Co-Author : Michael Neifach
Many multinational companies with global operations use L-1 visas to facilitate the transfer of their executives, managers and specialized knowledge personnel into the U.S. for temporary assignments. In the last couple of years, these companies have experienced extreme backlogs, denials and inconsistent challenges by U.S. Citizenship and Immigration Service and Consular Offices.
The U.S. Chamber of Commerce recently hosted a business community discussion on L-1 legal and policy issues with Director Alejandro Mayorkas, Director of USCIS, Donald Neufeld, Associate Director for USCIS’s Service Center Operations, Robert Silvers, Senior Counselor to the Director, and David Donahue, Assistant Deputy Secretary for Visa Service.
The Chamber noted that in the last few years, L-1B visa denials and processing delays have increased by 200 to 300 percent . These denials and delays have caused tremendous loss of business opportunities for the affected companies due to the inability to timely transfer critical specialists to the U.S. Companies and practitioners know that certain consular offices are more likely than others to deny L-1 petitions. In addition, the U.S. government has begun to take a more restrictive view as to what constitutes specialized knowledge, indicating that if a significant proportion of a company’s personnel possessed specialized knowledge, then none of them could be deemed specialized.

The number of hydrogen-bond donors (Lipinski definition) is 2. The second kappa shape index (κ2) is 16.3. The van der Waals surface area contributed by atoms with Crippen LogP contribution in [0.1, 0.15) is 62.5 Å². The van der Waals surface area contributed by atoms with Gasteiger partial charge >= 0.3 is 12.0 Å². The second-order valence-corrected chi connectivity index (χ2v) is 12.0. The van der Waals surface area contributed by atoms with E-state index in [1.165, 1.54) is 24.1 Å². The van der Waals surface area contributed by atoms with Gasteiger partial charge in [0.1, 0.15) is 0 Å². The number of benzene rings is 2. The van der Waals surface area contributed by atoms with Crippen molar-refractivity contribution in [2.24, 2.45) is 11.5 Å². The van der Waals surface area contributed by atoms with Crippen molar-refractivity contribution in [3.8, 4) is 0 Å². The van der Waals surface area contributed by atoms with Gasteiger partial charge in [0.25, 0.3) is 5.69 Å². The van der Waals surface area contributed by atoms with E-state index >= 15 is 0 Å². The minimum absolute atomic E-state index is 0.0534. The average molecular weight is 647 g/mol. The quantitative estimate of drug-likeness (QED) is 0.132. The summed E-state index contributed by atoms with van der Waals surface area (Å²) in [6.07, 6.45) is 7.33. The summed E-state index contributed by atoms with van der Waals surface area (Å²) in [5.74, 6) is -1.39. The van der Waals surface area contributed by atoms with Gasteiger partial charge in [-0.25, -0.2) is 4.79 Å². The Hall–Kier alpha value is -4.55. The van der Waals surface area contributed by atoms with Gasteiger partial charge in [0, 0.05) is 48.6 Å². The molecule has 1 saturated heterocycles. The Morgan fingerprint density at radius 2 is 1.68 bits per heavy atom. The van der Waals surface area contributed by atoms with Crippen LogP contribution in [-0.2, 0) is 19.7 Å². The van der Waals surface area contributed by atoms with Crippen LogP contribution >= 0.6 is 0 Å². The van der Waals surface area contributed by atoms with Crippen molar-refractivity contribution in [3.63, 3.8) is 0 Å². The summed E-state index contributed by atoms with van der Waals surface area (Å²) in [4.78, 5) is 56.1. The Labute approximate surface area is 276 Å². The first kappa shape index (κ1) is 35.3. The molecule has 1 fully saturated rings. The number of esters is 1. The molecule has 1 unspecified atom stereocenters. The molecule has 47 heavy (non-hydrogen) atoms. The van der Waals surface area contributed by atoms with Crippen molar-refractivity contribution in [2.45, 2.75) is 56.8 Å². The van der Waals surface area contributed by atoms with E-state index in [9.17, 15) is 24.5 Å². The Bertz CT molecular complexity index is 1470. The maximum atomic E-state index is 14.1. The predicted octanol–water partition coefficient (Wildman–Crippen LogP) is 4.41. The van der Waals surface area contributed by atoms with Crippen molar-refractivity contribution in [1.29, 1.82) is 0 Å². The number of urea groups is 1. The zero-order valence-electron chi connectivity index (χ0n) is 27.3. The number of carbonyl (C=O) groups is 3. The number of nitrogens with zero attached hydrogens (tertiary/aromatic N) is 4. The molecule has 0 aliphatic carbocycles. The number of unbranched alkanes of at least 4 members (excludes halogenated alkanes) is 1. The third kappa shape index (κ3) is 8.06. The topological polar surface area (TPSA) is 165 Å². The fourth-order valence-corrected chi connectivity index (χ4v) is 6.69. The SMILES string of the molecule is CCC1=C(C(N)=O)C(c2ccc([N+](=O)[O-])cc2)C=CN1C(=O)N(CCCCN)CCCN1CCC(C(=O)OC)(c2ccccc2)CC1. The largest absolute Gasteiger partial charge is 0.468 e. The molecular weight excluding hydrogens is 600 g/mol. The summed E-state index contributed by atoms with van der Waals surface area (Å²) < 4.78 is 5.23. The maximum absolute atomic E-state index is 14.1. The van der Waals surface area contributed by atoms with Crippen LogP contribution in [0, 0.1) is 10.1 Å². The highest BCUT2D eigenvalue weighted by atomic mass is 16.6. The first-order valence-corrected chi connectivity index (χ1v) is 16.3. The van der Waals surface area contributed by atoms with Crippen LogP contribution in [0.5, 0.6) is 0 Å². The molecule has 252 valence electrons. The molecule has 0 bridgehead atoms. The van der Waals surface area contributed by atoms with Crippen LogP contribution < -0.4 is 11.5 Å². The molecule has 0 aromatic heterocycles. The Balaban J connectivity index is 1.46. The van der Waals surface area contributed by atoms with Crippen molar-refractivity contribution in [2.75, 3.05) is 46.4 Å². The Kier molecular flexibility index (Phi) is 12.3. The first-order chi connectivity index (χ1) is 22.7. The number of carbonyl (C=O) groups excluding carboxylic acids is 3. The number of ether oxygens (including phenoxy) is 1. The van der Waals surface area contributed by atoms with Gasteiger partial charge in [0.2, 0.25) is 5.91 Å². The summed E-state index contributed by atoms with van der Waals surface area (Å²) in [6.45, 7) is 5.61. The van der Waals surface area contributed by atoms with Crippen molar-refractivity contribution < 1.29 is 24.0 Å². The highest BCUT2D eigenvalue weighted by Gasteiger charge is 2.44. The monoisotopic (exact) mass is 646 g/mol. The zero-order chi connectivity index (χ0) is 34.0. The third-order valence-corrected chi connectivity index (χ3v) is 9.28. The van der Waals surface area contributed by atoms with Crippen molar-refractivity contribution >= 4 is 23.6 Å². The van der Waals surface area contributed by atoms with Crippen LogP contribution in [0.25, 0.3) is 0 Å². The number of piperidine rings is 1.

During the Chamber meeting, representatives from multinational companies reported that extensive follow-up documentation requests from Consulates or denials of petitions outright have cause them delays of seven to eight months, or more, in bringing essential specialized knowledge employees, particularly those who possess critical technology expertise, to the U.S. In a much-welcomed statement, Director Mayorkas confirmed that the government agencies recognized the importance of providing clarity to the L-1 specialized knowledge standard and are committed to providing updated policy guidance to the public. In response to a question about denials based upon the number of specialized knowledge employees within a company and an earlier agency interpretation that if everyone is special, no one is special, Director Mayorkas confirmed that during the USCIS’s November 2011 training, field adjudicators and officers were instructed that the number of specialized knowledge employees in a company should not be a basis in determining if an L-1B specialized knowledge petition would be approvable. Director Mayorkas indicated that further guidance on this would be available soon.
Practitioners and employers who rely on intracompany transfers as an important part of overall staffing strategies welcome the USCIS’s willingness to clarify this issue. Facilitating the transfer of workers with needed specialized skills to the United States is consistent with the intent of Congress in enacting the L-1B specialized knowledge regulations and helps American businesses to operate more competitively in the global economy.